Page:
My husband, Lee, always cooks Thanksgiving dinner, and somehow it's always stressful. So this year I decided to support him more efficiently than ever. We got up at the crack of dawn and by 2:00 p.m. we had it nailed. The turkey was in the oven, the table looked stunning, the serving dishes were laid out in formation. Lee watched a football game and I took a nap.
When the family arrived at 4:00 p.m., everyone noticed our calm demeanor.
"No stress this year, Dad!" our 20-something daughters remarked. Which was true... until we entered the final stretch.
Lee was carving the magnificent bird, the side dishes were steaming, the rolls browning, the gravy was wafting its savory aroma, when someone discovered that 92-year-old Grandma didn't have her teeth in. She was already at the table, which was an ordeal in itself. So our daughters fetched the Fixodent, rummaged in her purse for the case that held her dentures, and, flanking Grandma on either side, tried to help her insert them. But there was great consternation, because 1) they couldn't tell the uppers from the lowers, and 2) they didn't seem to fit together anyway.
Neither of the girls had ever put in their grandmother's teeth (or anyone else's for that matter). They scrutinized the pink plastic choppers over the cranberry sauce and the butter plate, holding them up to the light of the chandelier, debating how they fit in her mouth.
Lee stiffened, appalled at the dental operation going on at the table minutes before his golden bird was about to be served. "This should have been done twenty minutes ago!" he grumbled.
His brother, who had brought Mom from the nursing home and was now lying on the couch munching clam dip, announced that she has two sets of teeth and they may have gotten mixed up.
"Terrific," Lee chimed between clenched teeth, waving his carving knife and telling the girls to hurry-it-up.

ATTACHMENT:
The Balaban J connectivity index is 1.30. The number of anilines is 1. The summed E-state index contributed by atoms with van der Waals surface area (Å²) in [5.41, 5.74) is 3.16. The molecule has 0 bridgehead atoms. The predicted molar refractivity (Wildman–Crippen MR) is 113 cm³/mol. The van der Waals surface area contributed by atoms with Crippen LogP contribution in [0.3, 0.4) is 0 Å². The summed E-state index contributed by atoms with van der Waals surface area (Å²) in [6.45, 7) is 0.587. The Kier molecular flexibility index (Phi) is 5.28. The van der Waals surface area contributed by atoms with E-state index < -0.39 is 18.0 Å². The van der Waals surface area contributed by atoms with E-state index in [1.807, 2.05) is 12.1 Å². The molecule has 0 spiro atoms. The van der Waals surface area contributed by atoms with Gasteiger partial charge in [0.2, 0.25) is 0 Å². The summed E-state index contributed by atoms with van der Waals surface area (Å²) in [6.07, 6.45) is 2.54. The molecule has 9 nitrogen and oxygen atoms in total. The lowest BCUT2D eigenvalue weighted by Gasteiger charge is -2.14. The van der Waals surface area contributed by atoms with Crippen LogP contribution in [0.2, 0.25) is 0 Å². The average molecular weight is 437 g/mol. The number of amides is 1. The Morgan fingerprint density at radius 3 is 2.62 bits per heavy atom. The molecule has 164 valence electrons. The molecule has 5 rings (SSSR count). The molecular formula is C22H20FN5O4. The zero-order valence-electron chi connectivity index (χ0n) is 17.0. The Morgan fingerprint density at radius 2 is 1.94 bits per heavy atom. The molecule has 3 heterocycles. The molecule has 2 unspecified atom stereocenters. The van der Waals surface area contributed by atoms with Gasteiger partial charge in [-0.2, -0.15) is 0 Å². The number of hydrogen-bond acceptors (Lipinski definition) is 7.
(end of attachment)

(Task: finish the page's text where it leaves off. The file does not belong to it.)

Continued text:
"Dad, we're hurrying!" the youngest protested. They squirted out the Fixodent, slathered it in the plastic grooves, pressed the dentures in place, then tried to figure out whether they were in backwards, and why Grandma's lower lip was sticking out well past her upper lip.
"Almost ready to serve!!" Lee threatened.
"Dad, she has an overbite -- on the bottom!" the eldest cried.
At this point, Lee's brother called from the couch that she may have brought both uppers, or both lowers, or whatever.
I petted Lee, trying to avert disaster. "Stay calm," I soothed.
Apoplectic, he ordered the girls to put the damn Fixodent away and get everybody to the table. Understandably both girls lost it, muttering at the injustice of it all, as Lee slapped the steaming platter of turkey on the trivet and I passed the sides. Not content to give up, the girls hastily switched the dentures (only to find they still didn't fit) and wiped the gooey adhesive from their hands just in time to bow their heads for the traditional prayer.
After the Amen, Grandma (always a trooper) spooned up her mashed potatoes and declared them delicious. The clicking sound of her dentures as she gummed the rest of her food punctuated the rest of the meal.
My friend, Gita, nailed the lesson of the day: "It's not about the turkey or the teeth. It's about the people and the love -- and gratitude."
To which Lee retorted: "When you've been working on a meal for two days, you can throw love and gratitude out the window, it's about the frickin' turkey." His final comment on the debacle was Marlon Brando's last utterance in Apocalypse Now: The horror!
The next day, Lee's brother called from the nursing home to report that Grandma's lower dentures were missing. Ultimately, he found them in her bedsheets and put the pairs in order, while she plied him with questions: "When is Thanksgiving? What are we having for dinner?"